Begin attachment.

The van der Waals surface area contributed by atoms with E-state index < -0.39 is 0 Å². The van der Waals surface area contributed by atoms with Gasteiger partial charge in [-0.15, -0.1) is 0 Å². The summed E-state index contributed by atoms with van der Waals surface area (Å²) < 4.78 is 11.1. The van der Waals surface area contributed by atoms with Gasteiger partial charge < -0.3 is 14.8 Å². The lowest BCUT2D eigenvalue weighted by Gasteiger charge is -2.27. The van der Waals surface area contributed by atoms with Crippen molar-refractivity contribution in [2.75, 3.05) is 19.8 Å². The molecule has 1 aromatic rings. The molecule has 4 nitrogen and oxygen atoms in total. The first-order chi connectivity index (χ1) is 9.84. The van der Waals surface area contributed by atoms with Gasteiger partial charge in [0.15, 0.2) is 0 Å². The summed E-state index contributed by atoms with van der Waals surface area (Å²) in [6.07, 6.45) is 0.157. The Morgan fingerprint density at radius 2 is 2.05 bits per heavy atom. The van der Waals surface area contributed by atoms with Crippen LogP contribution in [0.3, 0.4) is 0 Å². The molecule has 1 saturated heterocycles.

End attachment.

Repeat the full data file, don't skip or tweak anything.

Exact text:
The van der Waals surface area contributed by atoms with E-state index < -0.39 is 0 Å². The van der Waals surface area contributed by atoms with Gasteiger partial charge in [-0.15, -0.1) is 0 Å². The summed E-state index contributed by atoms with van der Waals surface area (Å²) < 4.78 is 11.1. The van der Waals surface area contributed by atoms with Gasteiger partial charge < -0.3 is 14.8 Å². The lowest BCUT2D eigenvalue weighted by Gasteiger charge is -2.27. The van der Waals surface area contributed by atoms with Crippen molar-refractivity contribution in [2.75, 3.05) is 19.8 Å². The molecule has 1 aromatic rings. The molecule has 4 nitrogen and oxygen atoms in total. The first-order chi connectivity index (χ1) is 9.84. The van der Waals surface area contributed by atoms with Gasteiger partial charge in [0.15, 0.2) is 0 Å². The summed E-state index contributed by atoms with van der Waals surface area (Å²) in [6.07, 6.45) is 0.157. The Morgan fingerprint density at radius 2 is 2.05 bits per heavy atom. The van der Waals surface area contributed by atoms with Crippen LogP contribution in [0.3, 0.4) is 0 Å². The molecule has 1 saturated heterocycles.